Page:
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Mr Neil Bradbury

Mr Neil Bradbury

Consultant Orthopaedic Surgeon and Specialist Knee Surgeon

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Meniscus Repair Surgery

The meniscus is the name we give to the semi-lunar cartilage which acts as a cushion between our femur (thighbone) and tibia (shinbone). Everybody's knee joint has two menisci. They act like shock absorbers.

A torn meniscus is one of the most common types of knee injury. You may have heard it mentioned by a football commentator. It can be caused by any activity which involves twisting or putting weight on the knee. If we feel pain, swelling or stiffness in the knee, this could be being caused by a meniscus tear. There can often be a popping sensation, and it may feel as if our knee locks up when we try to move it.

A torn meniscus can make it harder to fully extend our knee or to straighten our leg, and in some cases the knee can give way, causing us to stumble or fall. This can stop us from doing sports or day to day activities and can also really knock our confidence when moving.

Very rarely a torn meniscus may heal on its own. However, when the tear is more severe or the damage is more extensive, surgery will often be needed to help us return to mobility and become free from pain. If you think you might have a torn meniscus, the best thing is for you to come in for a consultation to have things properly checked out.

Surgery on the meniscus

When it comes to meniscus repair, every situation is different. That's why it is important for us to meet for a consultation before any decision on surgery, where we can discuss the best plan of action to restore movement to your knee and help you to get free from pain.

There are two main approaches to meniscal surgery. One involves using small stitches to hold the torn section of the meniscus together. This is a meniscal repair. I try to repair the meniscus whenever it is suitable for repair. The other is called a partial meniscectomy and involves removing the damaged part of the meniscus altogether.

Both of these methods are a type of keyhole surgery known as arthroscopy. I make very small cuts either side of your knee and use a special tube called an arthroscope which enables me to see inside your knee.

Keyhole surgery is much less invasive than 'open' surgery, and at the end of the surgery you will just need a few stitches. We will meet up again two weeks after the surgery so that I can check on your recovery and take the stitches out.

After surgery

If you have had a partial meniscectomy you will be allowed to weight-bear as soon you can manage, as long it is not causing you too much pain. However, if you have had a meniscal repair (where the torn section is stitched together) you won't be able to weight-bear straight away. You will be given some crutches to help you walk.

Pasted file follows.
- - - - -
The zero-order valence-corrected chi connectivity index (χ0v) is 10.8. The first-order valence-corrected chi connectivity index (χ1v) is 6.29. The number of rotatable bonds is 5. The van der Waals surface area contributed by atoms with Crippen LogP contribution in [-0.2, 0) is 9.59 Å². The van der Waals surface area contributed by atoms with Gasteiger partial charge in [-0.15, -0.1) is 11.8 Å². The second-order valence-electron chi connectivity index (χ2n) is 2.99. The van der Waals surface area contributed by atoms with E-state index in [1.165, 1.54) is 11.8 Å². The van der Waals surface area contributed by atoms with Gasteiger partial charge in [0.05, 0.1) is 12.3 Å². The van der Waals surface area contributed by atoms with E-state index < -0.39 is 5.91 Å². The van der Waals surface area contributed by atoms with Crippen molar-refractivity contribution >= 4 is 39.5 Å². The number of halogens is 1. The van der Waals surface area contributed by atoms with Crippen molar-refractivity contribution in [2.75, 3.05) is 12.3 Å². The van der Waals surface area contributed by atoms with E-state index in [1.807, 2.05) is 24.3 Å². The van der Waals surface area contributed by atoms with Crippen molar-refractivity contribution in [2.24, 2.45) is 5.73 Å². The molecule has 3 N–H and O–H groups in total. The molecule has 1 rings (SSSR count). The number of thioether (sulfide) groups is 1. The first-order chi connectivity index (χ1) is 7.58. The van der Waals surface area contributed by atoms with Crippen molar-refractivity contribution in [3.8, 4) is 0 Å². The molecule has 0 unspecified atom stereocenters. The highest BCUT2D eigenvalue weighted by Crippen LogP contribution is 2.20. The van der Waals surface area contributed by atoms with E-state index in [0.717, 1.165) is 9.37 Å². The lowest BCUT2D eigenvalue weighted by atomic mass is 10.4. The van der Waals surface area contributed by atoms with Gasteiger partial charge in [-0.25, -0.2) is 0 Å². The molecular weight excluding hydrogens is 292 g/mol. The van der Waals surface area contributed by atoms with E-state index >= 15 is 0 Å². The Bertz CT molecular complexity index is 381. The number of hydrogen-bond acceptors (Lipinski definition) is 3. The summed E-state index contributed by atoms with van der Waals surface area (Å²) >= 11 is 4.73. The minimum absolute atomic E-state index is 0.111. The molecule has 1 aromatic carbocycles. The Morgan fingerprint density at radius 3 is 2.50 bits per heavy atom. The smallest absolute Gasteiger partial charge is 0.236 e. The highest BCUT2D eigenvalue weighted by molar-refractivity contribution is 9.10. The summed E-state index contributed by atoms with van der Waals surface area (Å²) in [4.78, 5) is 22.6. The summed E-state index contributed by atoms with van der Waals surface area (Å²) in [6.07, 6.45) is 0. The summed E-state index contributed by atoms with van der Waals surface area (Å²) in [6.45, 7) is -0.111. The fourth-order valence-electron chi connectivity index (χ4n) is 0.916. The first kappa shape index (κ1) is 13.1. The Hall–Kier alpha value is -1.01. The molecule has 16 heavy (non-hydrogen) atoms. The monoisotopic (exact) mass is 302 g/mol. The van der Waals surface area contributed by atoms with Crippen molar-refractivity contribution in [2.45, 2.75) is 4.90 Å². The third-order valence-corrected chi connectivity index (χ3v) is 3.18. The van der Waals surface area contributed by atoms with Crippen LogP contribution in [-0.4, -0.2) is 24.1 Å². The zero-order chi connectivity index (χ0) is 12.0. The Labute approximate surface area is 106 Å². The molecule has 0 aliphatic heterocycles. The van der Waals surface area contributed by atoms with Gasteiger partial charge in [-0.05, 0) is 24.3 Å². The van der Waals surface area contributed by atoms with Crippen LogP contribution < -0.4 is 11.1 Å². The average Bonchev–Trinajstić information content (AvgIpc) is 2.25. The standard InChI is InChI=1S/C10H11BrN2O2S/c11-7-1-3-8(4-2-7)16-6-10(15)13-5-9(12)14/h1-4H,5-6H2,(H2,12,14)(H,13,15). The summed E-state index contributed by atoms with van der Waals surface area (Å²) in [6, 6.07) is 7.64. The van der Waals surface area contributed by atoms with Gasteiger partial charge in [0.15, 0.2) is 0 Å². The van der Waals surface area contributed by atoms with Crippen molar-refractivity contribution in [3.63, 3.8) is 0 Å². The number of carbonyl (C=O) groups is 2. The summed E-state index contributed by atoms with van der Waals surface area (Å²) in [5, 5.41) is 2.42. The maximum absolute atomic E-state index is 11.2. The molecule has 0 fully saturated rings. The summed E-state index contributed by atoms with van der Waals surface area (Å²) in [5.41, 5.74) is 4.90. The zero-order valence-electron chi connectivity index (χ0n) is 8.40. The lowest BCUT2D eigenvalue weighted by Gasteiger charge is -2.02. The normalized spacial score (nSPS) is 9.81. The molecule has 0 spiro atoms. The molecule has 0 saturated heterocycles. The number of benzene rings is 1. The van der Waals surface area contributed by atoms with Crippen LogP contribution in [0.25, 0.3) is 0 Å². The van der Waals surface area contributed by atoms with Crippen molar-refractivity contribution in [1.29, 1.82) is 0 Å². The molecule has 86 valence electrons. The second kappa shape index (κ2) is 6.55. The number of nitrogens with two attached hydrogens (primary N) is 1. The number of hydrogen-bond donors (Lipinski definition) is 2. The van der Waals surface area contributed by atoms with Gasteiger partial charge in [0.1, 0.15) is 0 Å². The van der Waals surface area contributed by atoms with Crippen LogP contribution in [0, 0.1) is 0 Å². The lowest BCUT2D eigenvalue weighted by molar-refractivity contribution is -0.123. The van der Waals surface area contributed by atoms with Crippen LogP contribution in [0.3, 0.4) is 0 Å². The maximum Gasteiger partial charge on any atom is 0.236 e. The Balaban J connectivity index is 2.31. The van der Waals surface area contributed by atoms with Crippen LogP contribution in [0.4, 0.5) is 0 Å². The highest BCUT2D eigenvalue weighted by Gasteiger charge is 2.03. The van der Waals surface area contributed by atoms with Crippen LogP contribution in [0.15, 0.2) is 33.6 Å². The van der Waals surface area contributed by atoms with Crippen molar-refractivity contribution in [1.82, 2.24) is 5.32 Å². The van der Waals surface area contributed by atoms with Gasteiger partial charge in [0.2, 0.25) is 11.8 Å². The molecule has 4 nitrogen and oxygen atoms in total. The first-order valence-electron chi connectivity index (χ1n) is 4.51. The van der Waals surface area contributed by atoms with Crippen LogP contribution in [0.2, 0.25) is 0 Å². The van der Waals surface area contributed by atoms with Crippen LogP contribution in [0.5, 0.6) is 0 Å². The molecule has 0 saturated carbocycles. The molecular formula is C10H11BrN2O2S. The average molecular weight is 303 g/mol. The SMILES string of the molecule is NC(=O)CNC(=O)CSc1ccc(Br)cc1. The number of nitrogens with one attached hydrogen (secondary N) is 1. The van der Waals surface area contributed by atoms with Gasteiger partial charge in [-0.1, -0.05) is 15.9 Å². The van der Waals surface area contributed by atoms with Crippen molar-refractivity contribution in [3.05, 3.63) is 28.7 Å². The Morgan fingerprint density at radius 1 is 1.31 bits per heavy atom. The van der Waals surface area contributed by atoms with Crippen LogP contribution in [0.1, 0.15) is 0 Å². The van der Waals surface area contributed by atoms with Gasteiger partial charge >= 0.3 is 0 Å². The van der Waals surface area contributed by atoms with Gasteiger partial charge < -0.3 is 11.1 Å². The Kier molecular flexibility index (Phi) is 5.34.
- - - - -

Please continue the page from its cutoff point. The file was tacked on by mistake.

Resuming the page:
The kind of job you do will affect how soon you will be able to return to work after surgery. If your job mostly involves sitting down, you might be able to return to work after a few days. On the other hand, if you spend a lot of time on your feet or doing work which is more physically demanding, it could be four to six weeks before you will be able to return to work.

It will take much longer before you will be able to return to high intensity or contact sports such as rugby, football and skiing. After a partial meniscectomy, you will need to wait at least 6-8 weeks before doing high intensity activities, and for meniscal repair this can be 6 months or more. I'm a passionate sportsman and I know how frustrating this can be, but in the long run it is worth the wait; a full recovery is far more important, and beneficial, in the long-term and trying to keep your native menisci is important to reduce the risk of long term arthritis.

Moving forward

Knee surgery has seen some amazing developments in recent years. New technology and techniques have made it possible to carry out surgery with even greater levels of stability and precision. We have some of the best clinical results in the UK and are recognised nationally for our excellence and innovative techniques.

As a doctor who specialises exclusively in problems of the knee, I know just how critical knees are in everyday life. I have suffered knee pain of my own in the past, and I know first-hand how much of a difference being pain free can make. I would be delighted to meet with you to find out exactly what is causing your knee pain and to talk about any suitable treatment options. If surgery is needed, I will be able to arrange that for you. It's easy to get in touch; just call my private secretary Mandy on 01761 422 256 and she will be delighted to help you.

Mr Neil Bradbury

Mr Neil Bradbury

Consultant Orthopaedic Surgeon and Specialist Knee Surgeon

View full profile
How to find us
Just 10 minutes from Bath
The Sulis Hospital Bath,
Foxcote Avenue,
Peasedown St John,
Bath, BA2 8SQ
Find us on Google Maps
By Car

Sulis Hospital is located 6 miles south of Bath city centre. Travelling from Bath, head south west on the A367. After you pass the Audi and Mercedes-Benz dealerships on your left take the first exit on the roundabout into Wellow Lane. Then take the first left into Foxcote Avenue and the Bath Business Park. Sulis Hospital is located immediately on your right hand side and the entrance is opposite the entrance to Mercedes-Benz.


A visitors' car park is located directly in front of the hospital. This is free of charge to patients and visitors.

By Public Transport

There are regular buses to Peasedown St John. Please note the nearest bus stop is a short walk.